Uber’s Challenging September

Uber are getting that message from all directions, and it’s made September a challenging month for them. The transport company turned over $20 billion in 2016, but its dramatic growth has been threatened by Transport for London’s decision to revoke its London licence.

Most of us who’ve lived and worked in London over the past five years will know people who believe Uber has made their lives safer, offering a secure journey home when there were limited alternatives available. Thousands of Londoners have signed petitions in support of Uber this month for that exact reason. The other side of that argument is the accusation of sex discrimination by a female driver that’s hit the headlines this week. The driver claims that Uber is putting her and other women at risk, arguing that drivers don’t know a passenger’s destination until they are in the car, and if the journey is to a remote or unsafe area the driver has no option to cancel the journey. If passengers behave aggressively in the car, the driver can’t ask them to leave without risking a complaint and a low customer rating that could jeopardise their chances of future work.

To compound matters, Uber is appealing a legal ruling that its drivers should be considered workers rather than self-employed independent contractors. The appeal takes place today, and will go a long way to deciding whether drivers should be entitled to benefits such as sick pay and the minimum wage.

Critics argue that Uber’s policies offer insufficient protection to female drivers, and insufficient rights to all drivers. The company has countered with a survey that suggests most drivers enjoy working for them, and CEO Dara Khosrowshahi has now gone further, writing […]

The Clock Is Ticking

There are some things the great British public has come to rely on.

– Our football teams will lose penalty shoot-outs
– Our favourite TV soap characters will end up being played by at least two different actors
– Every fifteen minutes, the chimes of Big Ben will remind us of the time

Not any more.

Next Monday, August 21st, Big Ben will fall silent. London’s most famous monument is in need of renovation. It’s a big job, and Monday’s noon chimes will be the last we hear until 2021. It’ll be by far the longest silence since its opening 158 summers ago, and it’s a reminder of how much our lives have changed during that time. On July 11th 1859 Big Ben’s first chimes rang out to a world that had just seen Oregon admitted as the 33rd US State, and Charles Darwin was still four months away from publishing his Origin of Species. So when Big Ben first sounded, we knew nothing of the theory of evolution. Today we see examples of evolution in all areas of our lives.

The rights of individuals have certainly evolved over the past century and a half, and advances in technology raise issues that would have been unimaginable until recently.

GDPR requires companies to gain specific, informed consent for use of employee data, and it gives individuals the right to withdraw that consent at any time. Jane software gives your people responsibility for maintaining their own employee records and keeps you 100% informed of any changes they make. What does that add up to?

Evolution can be a bumpy ride, and companies that don’t adapt to this new law will fall by the wayside. At Jane Systems we believe in being […]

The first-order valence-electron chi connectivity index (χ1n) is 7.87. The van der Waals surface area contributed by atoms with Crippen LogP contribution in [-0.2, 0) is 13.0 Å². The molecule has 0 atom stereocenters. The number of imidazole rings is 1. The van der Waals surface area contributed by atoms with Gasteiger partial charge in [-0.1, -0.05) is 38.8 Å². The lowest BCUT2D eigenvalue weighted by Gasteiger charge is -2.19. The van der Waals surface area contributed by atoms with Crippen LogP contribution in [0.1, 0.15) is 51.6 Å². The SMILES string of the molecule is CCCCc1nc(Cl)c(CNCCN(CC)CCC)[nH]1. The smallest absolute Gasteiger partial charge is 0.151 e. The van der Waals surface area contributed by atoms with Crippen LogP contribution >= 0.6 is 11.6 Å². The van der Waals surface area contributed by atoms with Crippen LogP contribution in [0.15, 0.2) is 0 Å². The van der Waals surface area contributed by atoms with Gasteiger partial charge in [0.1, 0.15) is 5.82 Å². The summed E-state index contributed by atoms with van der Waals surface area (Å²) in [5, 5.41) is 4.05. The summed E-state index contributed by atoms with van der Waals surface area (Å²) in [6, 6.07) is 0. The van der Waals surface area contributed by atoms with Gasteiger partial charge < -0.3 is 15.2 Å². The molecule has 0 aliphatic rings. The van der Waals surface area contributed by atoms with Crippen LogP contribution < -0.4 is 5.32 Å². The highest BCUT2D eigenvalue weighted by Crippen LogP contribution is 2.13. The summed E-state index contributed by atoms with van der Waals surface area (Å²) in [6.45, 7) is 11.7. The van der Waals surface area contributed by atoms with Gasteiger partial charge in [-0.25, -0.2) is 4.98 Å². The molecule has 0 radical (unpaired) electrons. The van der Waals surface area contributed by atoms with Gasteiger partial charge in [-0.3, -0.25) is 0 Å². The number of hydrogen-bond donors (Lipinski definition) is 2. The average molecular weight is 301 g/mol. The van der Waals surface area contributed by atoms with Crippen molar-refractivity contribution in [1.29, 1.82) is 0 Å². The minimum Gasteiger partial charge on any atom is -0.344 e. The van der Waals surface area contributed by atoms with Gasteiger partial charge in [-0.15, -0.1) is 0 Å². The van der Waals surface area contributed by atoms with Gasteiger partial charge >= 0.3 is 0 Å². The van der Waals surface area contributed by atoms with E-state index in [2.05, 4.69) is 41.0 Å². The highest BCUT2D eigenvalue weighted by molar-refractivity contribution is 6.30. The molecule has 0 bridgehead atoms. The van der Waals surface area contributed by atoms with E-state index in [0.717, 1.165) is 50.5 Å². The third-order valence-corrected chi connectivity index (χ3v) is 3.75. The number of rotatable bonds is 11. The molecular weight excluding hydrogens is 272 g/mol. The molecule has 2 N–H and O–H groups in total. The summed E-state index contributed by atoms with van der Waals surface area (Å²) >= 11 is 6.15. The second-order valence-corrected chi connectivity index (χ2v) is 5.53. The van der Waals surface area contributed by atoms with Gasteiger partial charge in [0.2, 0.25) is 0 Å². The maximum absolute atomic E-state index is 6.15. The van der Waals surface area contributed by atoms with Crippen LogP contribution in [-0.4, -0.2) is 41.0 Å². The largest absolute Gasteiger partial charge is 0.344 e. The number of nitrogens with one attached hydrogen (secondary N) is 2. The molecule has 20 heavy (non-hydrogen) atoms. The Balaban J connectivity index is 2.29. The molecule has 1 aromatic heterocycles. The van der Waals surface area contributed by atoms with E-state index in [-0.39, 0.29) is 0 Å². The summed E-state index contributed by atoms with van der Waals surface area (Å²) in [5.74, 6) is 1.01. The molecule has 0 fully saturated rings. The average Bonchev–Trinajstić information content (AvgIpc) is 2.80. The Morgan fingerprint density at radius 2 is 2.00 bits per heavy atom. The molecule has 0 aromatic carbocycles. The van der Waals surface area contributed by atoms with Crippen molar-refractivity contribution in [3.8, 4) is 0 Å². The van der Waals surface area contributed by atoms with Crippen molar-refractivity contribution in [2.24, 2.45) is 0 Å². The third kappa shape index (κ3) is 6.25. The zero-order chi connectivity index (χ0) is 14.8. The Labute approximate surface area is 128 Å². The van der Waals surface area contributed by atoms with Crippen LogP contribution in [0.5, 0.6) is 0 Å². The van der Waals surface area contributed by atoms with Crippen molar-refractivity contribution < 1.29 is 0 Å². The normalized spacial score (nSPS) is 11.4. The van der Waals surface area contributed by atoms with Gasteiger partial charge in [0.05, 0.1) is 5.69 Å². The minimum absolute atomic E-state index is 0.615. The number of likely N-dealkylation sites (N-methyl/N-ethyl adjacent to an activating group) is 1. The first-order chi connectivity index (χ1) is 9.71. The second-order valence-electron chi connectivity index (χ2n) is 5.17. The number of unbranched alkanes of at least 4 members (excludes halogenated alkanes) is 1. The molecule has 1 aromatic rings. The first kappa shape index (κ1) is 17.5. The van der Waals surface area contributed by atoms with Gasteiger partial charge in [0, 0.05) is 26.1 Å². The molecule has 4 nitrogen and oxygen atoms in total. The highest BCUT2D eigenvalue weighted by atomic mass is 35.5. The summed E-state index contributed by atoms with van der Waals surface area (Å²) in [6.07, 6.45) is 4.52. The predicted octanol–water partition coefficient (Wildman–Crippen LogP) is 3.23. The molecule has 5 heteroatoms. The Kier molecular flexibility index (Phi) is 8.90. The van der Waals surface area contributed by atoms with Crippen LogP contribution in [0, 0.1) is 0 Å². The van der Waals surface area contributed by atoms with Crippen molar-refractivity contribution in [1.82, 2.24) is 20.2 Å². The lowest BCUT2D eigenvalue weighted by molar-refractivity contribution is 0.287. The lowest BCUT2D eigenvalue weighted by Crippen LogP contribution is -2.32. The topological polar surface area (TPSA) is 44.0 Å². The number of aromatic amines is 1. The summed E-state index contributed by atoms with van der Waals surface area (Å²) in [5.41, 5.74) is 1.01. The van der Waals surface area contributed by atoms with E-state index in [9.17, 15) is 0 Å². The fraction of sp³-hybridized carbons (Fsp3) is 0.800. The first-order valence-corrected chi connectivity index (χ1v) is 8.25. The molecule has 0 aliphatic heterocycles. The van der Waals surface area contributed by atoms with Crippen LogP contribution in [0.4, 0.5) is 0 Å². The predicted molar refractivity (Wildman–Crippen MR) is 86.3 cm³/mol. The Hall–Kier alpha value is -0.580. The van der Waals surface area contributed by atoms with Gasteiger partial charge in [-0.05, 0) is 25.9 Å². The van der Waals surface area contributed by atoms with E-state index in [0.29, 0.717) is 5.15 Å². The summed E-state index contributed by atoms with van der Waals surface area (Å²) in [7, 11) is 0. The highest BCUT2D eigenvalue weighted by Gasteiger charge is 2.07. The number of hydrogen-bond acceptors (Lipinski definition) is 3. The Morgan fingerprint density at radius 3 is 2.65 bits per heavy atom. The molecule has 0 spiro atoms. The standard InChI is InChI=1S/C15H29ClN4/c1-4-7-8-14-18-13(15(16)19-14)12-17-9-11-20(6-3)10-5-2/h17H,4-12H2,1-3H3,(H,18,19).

Age Of Consent

Human resources professionals across all sectors are preparing for a new set of rules in respect of data storage, communication and consent. At a time when Britain’s role in Europe is far from certain, GDPR is a unifying data protection law.
It promises to:
– Increase privacy rights for individuals
– Strengthen the obligations of companies
– Increase the penalties for non-compliance.

The third point is attracting particular attention. DP regulators will have the powers to impose fines of up to €20,000,000 or 4% of total worldwide annual turnover. They will also be able to impose a ban on processing data transfers and, where they see fit, impose criminal sanctions.

Individual countries will be permitted to implement more specific regulations on processing of HR-related personal data, so rules may be amended from country to country and Britain’s HR professionals will no doubt be following national legal developments. But certain key provisions are already clear.

GDPR requires employees to give unambiguous consent for data collection and use. And that consent must be given specifically, and on an informed basis.

Employers will have to provide a detailed account of how and why they process HR-related personal data. Their staff will have a right of access to that data and a right to have inaccuracies corrected. It’s worth noting that these rights already exist and have been strengthened by GDPR. And it’s also worth noting that Britain’s HR professionals are already admirably focused on protecting the best interests of their colleagues.

We see our HR partners working hard to enhance employee training, development, job satisfaction and wellness, and we’re proud to help them do it with tailored software that makes their lives easier and more productive.

We’ve succeeded by listening to our clients and consistently finding better […]

By |August 8th, 2017|Compliance, Employment Law|Comments Off on Age Of Consent|

Jane Systems: Your GDPR Compliance Partner

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By |August 8th, 2017|Compliance, Innovation, Partnership, Video|Comments Off on Jane Systems: Your GDPR Compliance Partner|